And the children of Israel did evil in the sight of the LORD, and served Baalim:…
This passage sums up the Book of Judges, and also the history of Israel for over four hundred years. Like the overture of an oratorio, it sounds the main themes of the story which follows. That story has four chapters, repeated with dreary monotony over and over again. They are: Relapse into idolatry, retribution, respite and deliverance, and brief return to God. The last of these phases soon passes into fresh relapse, and then the old round is gone all over again, as regularly as the white and red lights and the darkness come round in a revolving lighthouse lantern, or the figures in a circulating decimal fraction.
1. The first is the continual tendency to relapse into idolatry. The fact itself, and the frank prominence given to it in the Old Testament, are both remarkable. As to the latter, certainly, if the Old Testament histories have the same origin as the chronicles of other nations, they present most anomalous features. Where do we find any other people whose annals contain nothing that can minister to national vanity, and have for one of their chief themes the sins of the nation? As to the fact of the continual relapses into idolatry, nothing could be more natural than that the recently received and but imperfectly assimilated revelation of the one God, with its stringent requirements of purity and its severe prohibition of idols, should easily slip off these rude and merely outward worshippers. Instead of thinking of the Israelites as monsters of ingratitude and backsliding, we come near the truth, and make a better use of the history, when we see in it a mirror which shows us our own image. The strong earthward pull is ever acting on us, and, unless God hold us up, we too shall slide downwards. Idolatry and worldliness are persistent; for they are natural. Firm adherence to God is less common, because it goes against the strong forces, within and without, which bind us to earth. Apparently the relapses into idolatry did not imply the entire abandonment of the worship of Jehovah, but the worship of Baalim and Ashtaroth along with it. Such illegitimate mixing up of deities was accordant with the very essence of polytheism, and repugnant to that of the true worship of God. These continual relapses have an important bearing on the question of the origin of the "Jewish conception of God." They are intelligible only if we take the old-fashioned explanation, that its origin was a Divine revelation, given to a rude people. They are unintelligible if we take the new-fashioned explanation that the monotheism of Israel was the product of natural evolution, or was anything but a treasure put by God into their hands, which they did not appreciate, and would willingly have thrown away.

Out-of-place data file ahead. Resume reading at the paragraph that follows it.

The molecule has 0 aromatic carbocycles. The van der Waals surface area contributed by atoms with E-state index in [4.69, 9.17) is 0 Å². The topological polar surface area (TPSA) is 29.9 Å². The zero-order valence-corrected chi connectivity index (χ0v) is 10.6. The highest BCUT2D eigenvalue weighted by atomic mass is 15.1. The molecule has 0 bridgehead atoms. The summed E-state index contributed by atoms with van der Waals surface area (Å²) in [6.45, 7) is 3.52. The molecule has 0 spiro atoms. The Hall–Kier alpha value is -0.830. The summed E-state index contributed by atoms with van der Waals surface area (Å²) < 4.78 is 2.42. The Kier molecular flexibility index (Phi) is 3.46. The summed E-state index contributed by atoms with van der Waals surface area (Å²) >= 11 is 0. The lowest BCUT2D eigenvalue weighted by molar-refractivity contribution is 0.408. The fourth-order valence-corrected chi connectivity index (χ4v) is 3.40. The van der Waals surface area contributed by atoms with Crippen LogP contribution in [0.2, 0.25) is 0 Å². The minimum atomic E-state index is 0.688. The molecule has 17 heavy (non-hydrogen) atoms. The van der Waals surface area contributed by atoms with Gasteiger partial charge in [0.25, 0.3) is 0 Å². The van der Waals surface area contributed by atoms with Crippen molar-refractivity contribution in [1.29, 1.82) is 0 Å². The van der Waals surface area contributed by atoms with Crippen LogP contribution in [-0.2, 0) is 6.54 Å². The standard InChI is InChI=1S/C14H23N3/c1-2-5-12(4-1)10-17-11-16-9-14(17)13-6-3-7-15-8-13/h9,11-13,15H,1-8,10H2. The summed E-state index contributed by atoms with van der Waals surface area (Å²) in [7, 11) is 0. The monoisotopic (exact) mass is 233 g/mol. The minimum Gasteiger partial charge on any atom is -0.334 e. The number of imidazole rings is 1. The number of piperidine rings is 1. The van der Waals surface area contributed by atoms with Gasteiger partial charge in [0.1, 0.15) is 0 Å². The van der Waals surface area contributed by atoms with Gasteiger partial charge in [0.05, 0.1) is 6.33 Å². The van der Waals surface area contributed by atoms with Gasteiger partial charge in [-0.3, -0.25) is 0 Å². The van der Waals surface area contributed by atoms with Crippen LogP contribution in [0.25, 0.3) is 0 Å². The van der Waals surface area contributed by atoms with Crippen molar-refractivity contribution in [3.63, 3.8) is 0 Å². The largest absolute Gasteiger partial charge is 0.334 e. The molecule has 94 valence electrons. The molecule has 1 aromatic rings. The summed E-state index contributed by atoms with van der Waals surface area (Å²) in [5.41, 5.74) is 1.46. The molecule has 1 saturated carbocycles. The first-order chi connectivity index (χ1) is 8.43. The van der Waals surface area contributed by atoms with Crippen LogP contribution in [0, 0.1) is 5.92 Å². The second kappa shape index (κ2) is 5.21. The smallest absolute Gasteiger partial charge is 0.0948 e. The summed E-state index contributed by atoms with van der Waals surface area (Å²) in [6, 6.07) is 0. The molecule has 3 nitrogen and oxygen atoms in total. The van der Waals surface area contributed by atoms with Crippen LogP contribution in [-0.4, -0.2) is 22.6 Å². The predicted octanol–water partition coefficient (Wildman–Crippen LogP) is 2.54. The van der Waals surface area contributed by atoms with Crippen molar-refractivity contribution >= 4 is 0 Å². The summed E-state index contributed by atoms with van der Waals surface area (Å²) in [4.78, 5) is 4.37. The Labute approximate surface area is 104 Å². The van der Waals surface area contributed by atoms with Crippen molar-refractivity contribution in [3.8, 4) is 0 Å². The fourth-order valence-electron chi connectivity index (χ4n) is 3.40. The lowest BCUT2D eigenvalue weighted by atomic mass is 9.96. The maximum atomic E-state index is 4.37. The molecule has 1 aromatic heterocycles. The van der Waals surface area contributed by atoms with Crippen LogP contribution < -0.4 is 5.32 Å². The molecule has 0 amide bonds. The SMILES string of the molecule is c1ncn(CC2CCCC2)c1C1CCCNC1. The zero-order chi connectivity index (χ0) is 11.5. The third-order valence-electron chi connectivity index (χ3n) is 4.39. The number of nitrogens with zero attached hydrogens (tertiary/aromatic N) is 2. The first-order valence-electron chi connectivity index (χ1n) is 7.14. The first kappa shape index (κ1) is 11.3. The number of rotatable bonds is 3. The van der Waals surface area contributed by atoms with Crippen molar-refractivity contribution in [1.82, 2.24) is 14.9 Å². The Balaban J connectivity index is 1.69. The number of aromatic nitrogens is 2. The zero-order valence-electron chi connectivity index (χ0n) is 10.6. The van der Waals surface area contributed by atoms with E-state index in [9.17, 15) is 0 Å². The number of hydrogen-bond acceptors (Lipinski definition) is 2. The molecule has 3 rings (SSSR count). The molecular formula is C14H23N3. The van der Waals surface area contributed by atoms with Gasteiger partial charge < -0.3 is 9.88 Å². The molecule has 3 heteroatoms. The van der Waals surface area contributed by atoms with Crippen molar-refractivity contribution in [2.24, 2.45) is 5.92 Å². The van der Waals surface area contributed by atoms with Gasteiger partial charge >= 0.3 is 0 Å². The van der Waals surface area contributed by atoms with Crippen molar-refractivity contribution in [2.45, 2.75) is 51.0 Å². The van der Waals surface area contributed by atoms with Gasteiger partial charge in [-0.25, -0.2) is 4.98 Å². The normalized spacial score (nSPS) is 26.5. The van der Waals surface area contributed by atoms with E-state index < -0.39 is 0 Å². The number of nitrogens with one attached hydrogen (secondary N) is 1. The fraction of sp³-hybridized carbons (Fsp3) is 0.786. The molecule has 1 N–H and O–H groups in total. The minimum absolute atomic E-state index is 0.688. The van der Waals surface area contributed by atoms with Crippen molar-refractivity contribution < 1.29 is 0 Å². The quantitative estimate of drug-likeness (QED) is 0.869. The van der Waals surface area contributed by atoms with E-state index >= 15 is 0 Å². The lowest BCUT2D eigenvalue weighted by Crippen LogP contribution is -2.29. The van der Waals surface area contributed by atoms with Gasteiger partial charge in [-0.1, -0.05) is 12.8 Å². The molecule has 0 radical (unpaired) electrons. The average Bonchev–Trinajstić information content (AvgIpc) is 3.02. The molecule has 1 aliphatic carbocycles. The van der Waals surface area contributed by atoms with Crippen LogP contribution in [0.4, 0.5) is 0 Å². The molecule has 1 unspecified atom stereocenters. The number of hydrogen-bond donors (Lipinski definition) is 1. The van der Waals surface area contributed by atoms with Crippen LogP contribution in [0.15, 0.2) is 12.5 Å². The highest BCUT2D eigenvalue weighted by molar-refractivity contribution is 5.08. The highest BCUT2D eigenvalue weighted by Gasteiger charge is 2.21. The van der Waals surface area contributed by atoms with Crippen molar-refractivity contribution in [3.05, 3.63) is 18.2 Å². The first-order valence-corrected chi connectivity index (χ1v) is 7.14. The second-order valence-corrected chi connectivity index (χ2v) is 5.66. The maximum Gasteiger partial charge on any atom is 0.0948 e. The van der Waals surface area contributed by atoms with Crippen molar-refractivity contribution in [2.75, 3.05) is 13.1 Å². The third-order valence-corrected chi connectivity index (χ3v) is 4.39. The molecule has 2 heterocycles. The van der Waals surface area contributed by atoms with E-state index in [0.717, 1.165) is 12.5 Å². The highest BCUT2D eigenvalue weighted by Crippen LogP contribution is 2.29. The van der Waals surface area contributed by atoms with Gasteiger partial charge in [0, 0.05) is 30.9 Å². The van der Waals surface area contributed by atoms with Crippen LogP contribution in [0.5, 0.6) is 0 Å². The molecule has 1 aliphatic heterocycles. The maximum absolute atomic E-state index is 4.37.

2. Note the swift-following retribution: "The anger of the Lord was kindled against Israel." That phrase is no sign of a lower conception of God than the gospel brings. Wrath is an integral part of love, when the lover is perfect righteousness and the loved are sinful. The most terrible anger is the anger of perfect gentleness, as expressed in that solemn paradox of the apostle of love, when he speaks of "the wrath of the Lamb." God was angry with Israel because He loved them, and desired their love, for their own good. The rate of Israel's conquest was determined by Israel's faithful adherence to God. That is a standing law. Victory for us in all the good fight of life depends on our cleaving to Him, and forsaking all other. The Divine motive, if we may so say, in leaving the unsubdued nations in the land, was to provide the means of proving Israel. Would it not have been better, since Israel was so weak, to secure for it an untempted period? Surely it is a strange way of helping a man who has stumbled, to make provisions that future occasions of stumbling shall lie on his path. But so the perfect wisdom which is perfect love ever ordains. There shall be no unnatural greenhouse shelter provided for weak plants. The liability to fall imposes the necessity of trial, but the trial does not impose the necessity of falling. The devil tempts, because he hopes that we shall fall. God tries, in order that we may stand, and that our feet may be strengthened by the trial.
3. Respite and deliverance are described in verses 16 and 18. The R.V. has wisely substituted a simple "and" for "nevertheless" at the beginning of verse 16. The latter word implies that the raising up of the judges was a reversal of what had gone before; "and " implies that it was a continuation. And its use here carries the lesson that God's judgment and deliverance come from the same source, and are harmonious parts of one educational process. Nor is this thought negatived by the statement in verse 18 that "it repented the Lord." That strong metaphorical ascription to Him of human emotion simply implies that His action, which of necessity is the expression of His will, was changed. The will of the moment before had been to punish; the will of the next moment was to deliver, because their "groaning" showed that the punishment had done its work. But the two wills were one in ultimate purpose, and the two sets of acts were equally and harmoniously parts of one design. The surgeon is carrying out one plan when he cuts deep into quivering flesh, and when he sews up the wounds which he himself has made. God's deliverances are linked to His chastisements by "and," not by "nevertheless."
4. A word only can be given to the last stage in the dreary round. It comes back to the first. The religion of the delivered people lasted as long as the judge's life. When he died, it died. There is intense bitterness in the remark to that effect in verse 19. Did God then die with the judge? Was it Samson, or Jehovah, that had delivered?
(A. Maclaren, D. D.)
Parallel VersesKJV: And the children of Israel did evil in the sight of the LORD, and served Baalim: